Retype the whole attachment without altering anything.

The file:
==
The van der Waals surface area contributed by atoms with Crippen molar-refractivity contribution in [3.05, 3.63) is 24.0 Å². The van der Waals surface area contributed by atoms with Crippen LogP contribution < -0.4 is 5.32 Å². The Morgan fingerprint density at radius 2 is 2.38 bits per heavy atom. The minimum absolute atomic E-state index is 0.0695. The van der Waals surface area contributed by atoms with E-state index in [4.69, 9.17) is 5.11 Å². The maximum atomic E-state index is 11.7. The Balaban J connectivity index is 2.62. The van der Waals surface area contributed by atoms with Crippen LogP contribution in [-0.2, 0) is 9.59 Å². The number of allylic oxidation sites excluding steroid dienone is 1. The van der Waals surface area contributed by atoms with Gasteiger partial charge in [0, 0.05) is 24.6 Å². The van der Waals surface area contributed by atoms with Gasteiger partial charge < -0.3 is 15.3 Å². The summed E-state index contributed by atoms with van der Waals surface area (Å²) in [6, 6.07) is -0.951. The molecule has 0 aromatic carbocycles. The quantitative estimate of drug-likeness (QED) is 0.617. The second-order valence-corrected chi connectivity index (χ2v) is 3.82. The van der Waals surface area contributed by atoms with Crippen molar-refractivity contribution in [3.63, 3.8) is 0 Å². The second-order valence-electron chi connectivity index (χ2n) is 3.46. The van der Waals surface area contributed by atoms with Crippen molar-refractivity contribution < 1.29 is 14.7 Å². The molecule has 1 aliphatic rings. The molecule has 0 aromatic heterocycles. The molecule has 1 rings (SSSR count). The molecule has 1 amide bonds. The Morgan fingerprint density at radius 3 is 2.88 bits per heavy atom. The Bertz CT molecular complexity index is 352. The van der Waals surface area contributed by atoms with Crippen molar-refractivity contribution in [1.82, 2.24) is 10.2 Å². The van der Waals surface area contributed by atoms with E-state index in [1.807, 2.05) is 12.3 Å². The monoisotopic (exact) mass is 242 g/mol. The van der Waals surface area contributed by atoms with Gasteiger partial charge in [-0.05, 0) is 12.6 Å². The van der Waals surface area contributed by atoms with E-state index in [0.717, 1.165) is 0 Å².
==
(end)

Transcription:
The van der Waals surface area contributed by atoms with Crippen molar-refractivity contribution in [3.05, 3.63) is 24.0 Å². The van der Waals surface area contributed by atoms with Crippen LogP contribution < -0.4 is 5.32 Å². The Morgan fingerprint density at radius 2 is 2.38 bits per heavy atom. The minimum absolute atomic E-state index is 0.0695. The van der Waals surface area contributed by atoms with E-state index in [4.69, 9.17) is 5.11 Å². The maximum atomic E-state index is 11.7. The Balaban J connectivity index is 2.62. The van der Waals surface area contributed by atoms with Crippen LogP contribution in [-0.2, 0) is 9.59 Å². The number of allylic oxidation sites excluding steroid dienone is 1. The van der Waals surface area contributed by atoms with Gasteiger partial charge in [0, 0.05) is 24.6 Å². The van der Waals surface area contributed by atoms with Gasteiger partial charge < -0.3 is 15.3 Å². The summed E-state index contributed by atoms with van der Waals surface area (Å²) in [6, 6.07) is -0.951. The molecule has 0 aromatic carbocycles. The quantitative estimate of drug-likeness (QED) is 0.617. The second-order valence-corrected chi connectivity index (χ2v) is 3.82. The van der Waals surface area contributed by atoms with Crippen molar-refractivity contribution in [3.63, 3.8) is 0 Å². The second-order valence-electron chi connectivity index (χ2n) is 3.46. The van der Waals surface area contributed by atoms with Crippen molar-refractivity contribution < 1.29 is 14.7 Å². The molecule has 1 aliphatic rings. The molecule has 0 aromatic heterocycles. The molecule has 1 rings (SSSR count). The molecule has 1 amide bonds. The Morgan fingerprint density at radius 3 is 2.88 bits per heavy atom. The Bertz CT molecular complexity index is 352. The van der Waals surface area contributed by atoms with Crippen molar-refractivity contribution in [1.82, 2.24) is 10.2 Å². The van der Waals surface area contributed by atoms with E-state index in [1.807, 2.05) is 12.3 Å². The monoisotopic (exact) mass is 242 g/mol. The van der Waals surface area contributed by atoms with Gasteiger partial charge in [-0.05, 0) is 12.6 Å². The van der Waals surface area contributed by atoms with E-state index in [0.717, 1.165) is 0 Å².